A lawsuit filed by a deputy chief from Warner Robbins, Georgia who was suspended for ten days in 2018 after allegedly responding to a fire under the influence, has been dismissed.
Deputy Chief Robert S. Wood filed suit last August accusing the City of Warner Robins, Mayor Randy Toms, Fire Chief Ross Moulton, Assistant Chief Scottie Durham, Assistant Chief Chris Cannady, and Assistant Chief Scott Renfroe of age discrimination, intentional infliction of emotional distress, and violating his constitutional rights. The essence of Chief Wood’s case is that he was not impaired, and that the defendants created a hostile work environment for him in an effort to force him off the job because of his age, in violation of the Age Discrimination in Employment Act (ADEA).
Judge Tilman E. Self, III handed down the ruling last week, and while granting Chief Wood 14 days to refile a second amendment complaint, he pointed out the shortcomings of his first amended complaint:
- The Eleventh Circuit Court of Appeals has held that the ADEA does not “countenance individual liability.”
- Accordingly, since individuals cannot be held liable under the ADEA, to the extent that Plaintiff’s Amended Complaint asserts ADEA claims against Defendants TOMS, MOULTON, DURHAM, CANNADY, and RENFROE, in their individual capacities, the Court DISMISSES these claims because they fail to state a claim upon which relief can be granted.
- The “capacity to sue or be sued shall be determined by the law of the state in which the district court is held.
- [A fire] department is not an entity subject to suit in those instances where that department is simply “an integral part” of a city’s government “and is merely the vehicle through which the [c]ity government fulfills its [public service] functions” (rather than a separate entity).
- Accordingly… the Court DISMISSES all claims against the Warner Robins Fire Department for failure to state a claim upon which relief can be granted.
- Plaintiff’s Amended Complaint alleges discrimination only on the basis of age, making no mention of race, 42 U.S.C. § 1981 does not apply to the facts as pled.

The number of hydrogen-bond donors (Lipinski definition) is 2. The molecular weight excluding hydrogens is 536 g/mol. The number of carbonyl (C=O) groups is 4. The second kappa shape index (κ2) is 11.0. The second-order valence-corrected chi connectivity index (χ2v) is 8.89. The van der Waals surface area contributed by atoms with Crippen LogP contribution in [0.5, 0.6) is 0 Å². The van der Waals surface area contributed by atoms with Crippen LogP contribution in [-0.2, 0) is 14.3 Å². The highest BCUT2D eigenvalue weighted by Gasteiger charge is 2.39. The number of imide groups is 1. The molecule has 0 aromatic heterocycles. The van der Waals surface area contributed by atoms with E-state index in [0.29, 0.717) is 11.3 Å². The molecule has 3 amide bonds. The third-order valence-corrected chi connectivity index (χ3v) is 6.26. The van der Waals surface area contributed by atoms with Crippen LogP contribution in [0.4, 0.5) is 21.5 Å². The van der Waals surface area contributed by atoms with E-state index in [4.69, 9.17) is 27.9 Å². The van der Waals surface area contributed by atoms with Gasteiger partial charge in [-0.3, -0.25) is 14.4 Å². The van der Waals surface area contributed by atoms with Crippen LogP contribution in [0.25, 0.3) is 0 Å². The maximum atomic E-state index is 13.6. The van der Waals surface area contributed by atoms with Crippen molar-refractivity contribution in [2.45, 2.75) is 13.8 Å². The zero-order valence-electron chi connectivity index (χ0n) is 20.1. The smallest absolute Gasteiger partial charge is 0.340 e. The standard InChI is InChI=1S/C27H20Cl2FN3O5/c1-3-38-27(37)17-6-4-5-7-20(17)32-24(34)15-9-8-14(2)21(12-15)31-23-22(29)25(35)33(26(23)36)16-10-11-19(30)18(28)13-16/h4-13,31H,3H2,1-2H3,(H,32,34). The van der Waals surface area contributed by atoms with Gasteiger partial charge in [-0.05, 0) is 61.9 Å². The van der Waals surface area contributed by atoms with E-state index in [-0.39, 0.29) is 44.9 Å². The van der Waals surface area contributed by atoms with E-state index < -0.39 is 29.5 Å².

- Thus, the Court DISMISSES Plaintiff’s 42 U.S.C. § 1981 claims because they also fail to state a claim upon which relief can be granted.
- This circuit uses the term “shotgun pleading” to refer to an “incomprehensible” pleading that “employs a multitude of claims and incorporates by reference all of its factual allegations into each claim, making it nearly impossible for [d]efendants and the Court to determine with any certainty which factual allegations give rise to which claims for relief . . . [which] patently violates Federal Rule of Civil Procedure.
- [S]hotgun pleadings, whether filed by plaintiffs or defendants, exact an intolerable toll on the trial court’s docket, lead to unnecessary and unchanneled discovery, and impose unwarranted expense on the litigants, the court and the court’s parajudicial personnel and resources.
- The Eleventh Circuit has specifically held that [i]t is not the proper function of courts in this Circuit to parse out such incomprehensible allegations, which is why we have stated that a district court that receives a shotgun pleading should strike it and instruct counsel to replead the case-even if the other party does not move the court to strike the pleading.
- Thus, the Court STRIKES Plaintiff’s Amended Complaint and, relying on Rule 12(e), gives Plaintiff leave to file a Second Amended Complaint within 14 days of the date of this Order.
- Plaintiff’s Second Amended Complaint shall not include the claims already dismissed in this Order and shall fully comply with Federal Rule of Civil Procedure.
- Further, the Court reminds Plaintiff each count must “clearly identify the defendant to which it is directed, the basis for that defendant’s liability, and the relief Plaintiff seeks.”
Here is a copy of the ruling: